Most people have similar grades for achieved AS (or equivalent) or predicted A2s. We interview and get to meet people so the personal statement isn't as important as with other universities. The MAT and interviews are therefore extremely important part of the application process. The MAT is one of the few mechanisms we have to fairly compare all of the applicants, no matter which educational system they have come through.

    So yes, it is feasible that someone with a low MAT test score, who for reasons beyond their control performed badly on the day of the test, could be offered a place. But just because there is the odd case like this, it really doesn't mean that the MAT is unimportant for CompSci applications. It is.
    The MAT is supposed to test for raw talent/ability, but I'd expect that fee-paying schools will be able to prepare their pupils better for it than state schools?
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    (Original post by souktik)
    I don't remember part i. For ii.a, I proved it by showing that if g(t)=t, g(1-t)=1-t, but 1 = t+(1-t) = g(t)+g(1-t) = f(t)-f(1-t)+f(1-t)-f(t) = 0. Clear contradiction, therefore g(t) can't be t.
    2.ii.b. Replacing t by 1-t in the equation and adding, you get the condition g(t)+g(1-t)=0.
    2.ii.b. f(t)=t.g(t) is a solution, in general, when the above condition is followed. So I got f(t)=t(2t-1)^3 as a valid solution.



    What on earth is k? There's no k in the second part! :O

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    The following are the question.
    (i) Let k not equal to ±1. The function f(t) satisfies the identity
    f(t) − kf(1 − t) = t
    for all values of t. By replacing t with 1 − t, determine f(t).
    (ii) Consider the new identity
    f(t) − f(1 − t) = g(t). (∗)
    (a) Show that no function f(t) satisfies (∗) when g(t) = t.
    (b) What condition must the function g(t) satisfy for there to be a solution f(t) to (∗)?
    (c) Find a solution f(t) to (∗) when g(t) = (2t − 1)3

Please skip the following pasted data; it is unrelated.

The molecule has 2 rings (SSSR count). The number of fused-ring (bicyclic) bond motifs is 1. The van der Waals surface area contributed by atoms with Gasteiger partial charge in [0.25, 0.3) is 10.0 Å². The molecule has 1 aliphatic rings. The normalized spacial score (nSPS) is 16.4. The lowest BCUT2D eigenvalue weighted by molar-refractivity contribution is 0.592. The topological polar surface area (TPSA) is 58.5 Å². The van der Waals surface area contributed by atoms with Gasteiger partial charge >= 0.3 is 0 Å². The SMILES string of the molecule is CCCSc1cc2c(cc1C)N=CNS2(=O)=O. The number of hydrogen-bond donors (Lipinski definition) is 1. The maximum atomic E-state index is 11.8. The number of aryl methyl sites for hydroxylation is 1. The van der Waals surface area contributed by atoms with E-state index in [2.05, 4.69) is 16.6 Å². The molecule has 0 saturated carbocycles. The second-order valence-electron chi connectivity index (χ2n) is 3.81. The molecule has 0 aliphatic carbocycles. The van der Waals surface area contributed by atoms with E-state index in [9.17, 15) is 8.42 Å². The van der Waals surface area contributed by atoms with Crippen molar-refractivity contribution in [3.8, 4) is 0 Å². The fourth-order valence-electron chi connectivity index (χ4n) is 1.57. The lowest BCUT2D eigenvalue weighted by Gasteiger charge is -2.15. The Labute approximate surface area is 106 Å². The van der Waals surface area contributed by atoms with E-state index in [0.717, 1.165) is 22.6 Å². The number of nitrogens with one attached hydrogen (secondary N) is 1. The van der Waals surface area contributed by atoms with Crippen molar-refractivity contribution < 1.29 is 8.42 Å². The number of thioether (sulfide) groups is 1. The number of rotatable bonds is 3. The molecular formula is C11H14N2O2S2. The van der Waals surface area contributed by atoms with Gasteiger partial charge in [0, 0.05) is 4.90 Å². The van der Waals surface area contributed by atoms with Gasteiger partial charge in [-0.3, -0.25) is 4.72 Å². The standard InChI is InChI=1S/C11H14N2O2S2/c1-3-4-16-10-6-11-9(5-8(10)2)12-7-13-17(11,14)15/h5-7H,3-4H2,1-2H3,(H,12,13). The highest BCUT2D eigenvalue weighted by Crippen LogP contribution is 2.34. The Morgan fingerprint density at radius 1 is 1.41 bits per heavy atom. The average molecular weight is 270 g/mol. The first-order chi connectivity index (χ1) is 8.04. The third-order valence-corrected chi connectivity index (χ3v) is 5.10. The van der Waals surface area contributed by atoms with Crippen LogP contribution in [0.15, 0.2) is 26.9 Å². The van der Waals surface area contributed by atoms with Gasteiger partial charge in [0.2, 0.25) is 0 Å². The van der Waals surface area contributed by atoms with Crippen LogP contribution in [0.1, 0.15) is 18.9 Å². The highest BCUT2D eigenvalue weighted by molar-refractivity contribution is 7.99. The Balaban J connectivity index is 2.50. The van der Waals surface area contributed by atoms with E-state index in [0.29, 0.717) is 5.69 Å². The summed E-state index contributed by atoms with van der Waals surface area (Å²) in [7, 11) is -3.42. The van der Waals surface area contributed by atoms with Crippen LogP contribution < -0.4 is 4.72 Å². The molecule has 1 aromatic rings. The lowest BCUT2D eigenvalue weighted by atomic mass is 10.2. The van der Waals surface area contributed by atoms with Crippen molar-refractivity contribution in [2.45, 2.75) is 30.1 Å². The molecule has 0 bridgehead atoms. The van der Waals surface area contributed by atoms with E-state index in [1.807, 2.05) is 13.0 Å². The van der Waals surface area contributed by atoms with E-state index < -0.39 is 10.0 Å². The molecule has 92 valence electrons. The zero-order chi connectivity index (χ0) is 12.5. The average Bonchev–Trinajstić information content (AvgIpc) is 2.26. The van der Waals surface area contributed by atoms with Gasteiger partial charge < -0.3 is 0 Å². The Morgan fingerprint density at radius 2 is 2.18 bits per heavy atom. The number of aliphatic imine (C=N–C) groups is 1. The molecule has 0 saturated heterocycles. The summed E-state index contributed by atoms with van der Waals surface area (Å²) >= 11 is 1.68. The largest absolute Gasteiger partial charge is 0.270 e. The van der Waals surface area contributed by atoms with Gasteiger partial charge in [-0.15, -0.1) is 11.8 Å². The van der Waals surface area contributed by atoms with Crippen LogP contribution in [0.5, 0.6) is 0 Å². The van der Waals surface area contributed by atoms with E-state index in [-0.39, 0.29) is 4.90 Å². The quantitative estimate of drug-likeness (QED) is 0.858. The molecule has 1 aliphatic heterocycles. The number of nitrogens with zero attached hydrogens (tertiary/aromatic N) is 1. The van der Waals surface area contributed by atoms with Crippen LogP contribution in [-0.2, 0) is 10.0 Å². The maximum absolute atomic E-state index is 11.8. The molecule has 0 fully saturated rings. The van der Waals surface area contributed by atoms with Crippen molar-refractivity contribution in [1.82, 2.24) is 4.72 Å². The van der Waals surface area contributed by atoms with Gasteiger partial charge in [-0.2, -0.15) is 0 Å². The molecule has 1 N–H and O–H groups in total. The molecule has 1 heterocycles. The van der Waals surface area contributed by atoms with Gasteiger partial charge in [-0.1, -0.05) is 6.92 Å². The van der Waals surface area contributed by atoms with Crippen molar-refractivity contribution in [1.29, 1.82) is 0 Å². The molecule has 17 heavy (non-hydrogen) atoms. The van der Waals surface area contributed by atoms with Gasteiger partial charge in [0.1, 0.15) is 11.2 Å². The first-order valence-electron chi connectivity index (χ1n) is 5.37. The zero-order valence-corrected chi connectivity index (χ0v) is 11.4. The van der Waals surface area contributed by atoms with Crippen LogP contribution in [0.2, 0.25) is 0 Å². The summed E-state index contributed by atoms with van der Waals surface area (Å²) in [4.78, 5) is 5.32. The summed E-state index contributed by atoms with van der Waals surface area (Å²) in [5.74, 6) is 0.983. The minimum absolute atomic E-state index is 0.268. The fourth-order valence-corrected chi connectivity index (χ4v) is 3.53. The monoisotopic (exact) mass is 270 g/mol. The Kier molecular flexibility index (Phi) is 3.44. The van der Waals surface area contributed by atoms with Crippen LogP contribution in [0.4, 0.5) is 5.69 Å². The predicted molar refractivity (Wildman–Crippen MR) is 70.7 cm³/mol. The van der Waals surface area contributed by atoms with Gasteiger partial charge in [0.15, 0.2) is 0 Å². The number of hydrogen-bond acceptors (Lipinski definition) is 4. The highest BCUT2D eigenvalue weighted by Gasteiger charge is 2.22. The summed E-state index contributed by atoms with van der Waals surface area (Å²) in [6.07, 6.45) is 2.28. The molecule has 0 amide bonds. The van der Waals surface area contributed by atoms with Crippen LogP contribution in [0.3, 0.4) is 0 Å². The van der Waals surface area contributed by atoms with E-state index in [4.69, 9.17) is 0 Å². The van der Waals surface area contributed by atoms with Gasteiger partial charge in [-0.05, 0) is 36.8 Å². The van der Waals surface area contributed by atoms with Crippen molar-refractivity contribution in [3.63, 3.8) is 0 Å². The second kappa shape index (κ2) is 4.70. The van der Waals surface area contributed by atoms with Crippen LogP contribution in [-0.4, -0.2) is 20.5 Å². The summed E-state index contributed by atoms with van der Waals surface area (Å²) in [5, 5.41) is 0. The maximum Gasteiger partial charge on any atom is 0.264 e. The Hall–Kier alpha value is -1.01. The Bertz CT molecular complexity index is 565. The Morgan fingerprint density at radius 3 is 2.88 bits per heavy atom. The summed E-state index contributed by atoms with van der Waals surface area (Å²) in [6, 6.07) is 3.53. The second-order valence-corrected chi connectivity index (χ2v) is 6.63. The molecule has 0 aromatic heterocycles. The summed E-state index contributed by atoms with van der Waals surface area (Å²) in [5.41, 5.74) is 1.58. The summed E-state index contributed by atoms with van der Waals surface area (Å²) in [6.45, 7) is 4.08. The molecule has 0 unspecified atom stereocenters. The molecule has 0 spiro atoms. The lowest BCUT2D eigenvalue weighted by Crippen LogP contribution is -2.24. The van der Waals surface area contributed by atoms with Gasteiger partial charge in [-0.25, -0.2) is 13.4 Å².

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    (Original post by yxcai)
    The following are the question.
    (i) Let k not equal to ±1. The function f(t) satisfies the identity
    f(t) − kf(1 − t) = t
    for all values of t. By replacing t with 1 − t, determine f(t).
    (ii) Consider the new identity
    f(t) − f(1 − t) = g(t). (∗)
    (a) Show that no function f(t) satisfies (∗) when g(t) = t.
    (b) What condition must the function g(t) satisfy for there to be a solution f(t) to (∗)?
    (c) Find a solution f(t) to (∗) when g(t) = (2t − 1)3
    Yeah, I remember the questions. Please note that 2.i deals with a k, but you're working with a NEW identity for 2.ii. There's no k in 2.ii, I'm sorry.

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    (Original post by souktik)
    Yeah, I remember the questions. Please note that 2.i deals with a k, but you're working with a NEW identity for 2.ii. There's no k in 2.ii, I'm sorry.

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    But I think "NEW identity" should be based on i
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    (Original post by yxcai)
    But I think "NEW identity" should be based on i
    It can't be based on i. You probably misinterpreted part ii, I think.
    Anyway, I have a statistics exam in 6 hours and I need to catch a few hours of sleep.

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    (Original post by souktik)
    It can't be based on i. You probably misinterpreted part ii, I think.
    Anyway, I have a statistics exam in 6 hours and I need to catch a few hours of sleep.

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    So I will get 0 . I want cry!
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    (Original post by souktik)
    It can't be based on i. You probably misinterpreted part ii, I think.
    Anyway, I have a statistics exam in 6 hours and I need to catch a few hours of sleep.

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    I will only get 70-75 for my mat.
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    (Original post by yxcai)
    So I will get 0 . I want cry!
    You still have part i, and there's also the chance that I'M the one who is wrong. I don't want to entertain that thought in my head, but it's possible. Maybe one of the seniors will clarify if they notice...

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    (Original post by yxcai)
    I will only get 70-75 for my mat.
    70-75 is above average for admitted candidates, so you don't have much to worry about. Cheer up! And as I said, maybe I'm wrong.